Finding the human face in a Sea of Red
Hong Kong-born photojournalist Liu Heung Shing has been described as “The Cartier-Bresson of China” and his beautiful new book, A Life In a Sea of Red, chronicles turbulent points of history in China and Russia. Jonathan Sharp, who has known Liu since the 1980s, takes a look.
The late, great London Times correspondent David Bonavia wrote a typically entertaining book about his experiences of reporting in Russia (which expelled him) and China. Published in 1987, it is called Seeing Red.
Now, another old China and Russia hand, Pulitzer Prize-winning photojournalist Liu Heung Shing, has produced a truly magnificent volume of his images recording pivotal periods in both nations’ recent history. It’s called A Life in a Sea of Red.
I came to know Liu in the early 1980s when he was in Beijing working for the Associated Press and I was there for Reuters. Liu and his AP boss, Vicky Graham, were formidable competition professionally but also fine, generous company socially.
I was lucky enough to be in Hong Kong in 1983 when Liu launched – at the FCC of course – his first book, China After Mao, chronicling how China was gradually coming out of its shell after the catastrophes of the 1966-76 Cultural Revolution.
Forward to 2008 and Liu presented at the Club his magisterial China: Portrait of a Country for which he spent four years trawling through images taken by 88 Chinese photographers covering the first decades of Communist rule.
Now, the images in his latest book, sumptuously published by Steidl, are Liu’s work alone, bringing together his stunning record of the astonishingly rapid changes he has witnessed both in China and Russia. I am proud to have all three books on my shelves.
At an FCC lunch on April 1, Liu spoke about his amazing journey. Born in Hong Kong but raised in Fuzhou in east China, Liu has stark memories of the famine resulting from the 1958-60 Great Leap Forward, seeing his neighbours with limbs and faces bloated by malnutrition. Tens of millions starved to death. Understandably that left an indelible impression.
Liu told us that his first China assignment for Time magazine, to cover the aftermath of Mao Zedong’s death in 1976, was a “miserable failure” because he couldn’t get to Beijing, where the Gang of Four led by Mao’s widow Jiang Qing were about to be arrested.
But not a complete failure. While languishing in south China on the banks of the Pearl River, he said, “I saw the Chinese with an entirely new set of body languages. Soon after Mao’s death I noticed the faces of people seemed more relaxed, their eyes less scrutinising of visitors from abroad.” He knew then that, given the chance, he wanted to return to China as a photojournalist.
And he has seized those chances, witnessing and recording how China has moved from a life of rigid collectivism into a more individualistic style, albeit under repressive Communist rule, with smashing success. The Cartier-Bresson comparison from Newsweek is just one of his many richly deserved garlands.
So he was in China for the Democracy Wall period in the late 1970s when millions of Chinese poured into Beijing to express their grievances and sufferings. And he was in Beijing in 1989 when China stamped out the student-led protests centred in Tiananmen Square.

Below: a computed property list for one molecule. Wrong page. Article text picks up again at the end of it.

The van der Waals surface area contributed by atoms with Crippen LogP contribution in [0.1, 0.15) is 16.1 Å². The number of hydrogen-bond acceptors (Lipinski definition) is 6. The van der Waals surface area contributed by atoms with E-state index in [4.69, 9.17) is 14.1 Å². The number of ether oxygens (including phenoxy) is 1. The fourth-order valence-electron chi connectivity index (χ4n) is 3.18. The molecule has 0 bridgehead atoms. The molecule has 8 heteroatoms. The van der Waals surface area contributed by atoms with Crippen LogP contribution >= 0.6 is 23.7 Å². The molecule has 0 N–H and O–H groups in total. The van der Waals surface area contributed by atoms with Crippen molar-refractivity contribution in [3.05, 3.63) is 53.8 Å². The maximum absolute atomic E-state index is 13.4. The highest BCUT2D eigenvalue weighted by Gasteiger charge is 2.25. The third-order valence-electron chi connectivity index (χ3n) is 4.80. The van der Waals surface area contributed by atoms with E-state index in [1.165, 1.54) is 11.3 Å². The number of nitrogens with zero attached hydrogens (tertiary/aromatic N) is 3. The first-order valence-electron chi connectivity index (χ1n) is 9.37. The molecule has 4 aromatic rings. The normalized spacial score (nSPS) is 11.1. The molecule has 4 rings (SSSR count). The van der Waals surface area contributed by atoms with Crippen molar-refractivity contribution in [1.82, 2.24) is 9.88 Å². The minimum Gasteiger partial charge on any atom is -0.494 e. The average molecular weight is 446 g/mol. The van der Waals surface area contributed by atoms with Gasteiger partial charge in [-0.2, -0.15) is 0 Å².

Liu did not take the famed “tank man” image of a lone protester facing down a line of PLA tanks. But he was instrumental in getting the precious roll of film, with that highly sensitive image on it, safely transferred across a city under martial law from the photographer, the AP’s Jeff Widener, to an office where Liu could transmit it. The unwitting “pigeon” carrying the film was a pony-tailed American backpacker.
Liu’s own image from that horrific episode, of a young loving couple with a bicycle beneath a bridge bearing tanks rolling by, also won world-spanning play. Most recently it was reprinted in the May 25 Financial Times marking the 30th anniversary of the Tiananmen crackdown.
Liu’s time in Moscow also coincided with an equally dramatic turning-point in history, nothing less than the collapse of the Soviet Union. One of his better-known images is of Mikhail Gorbachev putting down his resignation speech on a table. Liu took a calculated risk of using a slow shutter speed (1/30 second) to show the motion of the paper being placed down. The whole picture could have been a blurry mess but Gorbachev himself came out sharply.
Liu told us about the startling changes occurring in photo-journalism – in 2017 more than 2.7 trillion images were dumped on Instagram – and that he himself no longer hurtles around to cover the world’s news hotspots.
Instead, he prefers the more gentle art of portraiture. He also looks after the ground-breaking, stylish Shanghai Centre of Photography, which he founded in 2015 as the city’s first museum dedicated to photography.
One of my favourites among Liu’s images is of a Chinese woman having an “eye job” in Beijing in the early 1980s, a procedure that makes her look more Western. That played into a cosy narrative commonly accepted at the time that as China modernised and prospered, it would become more like the West, increasingly democratic and moving closer to embracing Western liberal ideals.
That, as headlines now remind us on a daily basis, has not happened.
A Life in a Sea of Red by Liu Heung Shing ISBN 978-3-95829-545-2, Published by Steidl, http://www.steidl.de/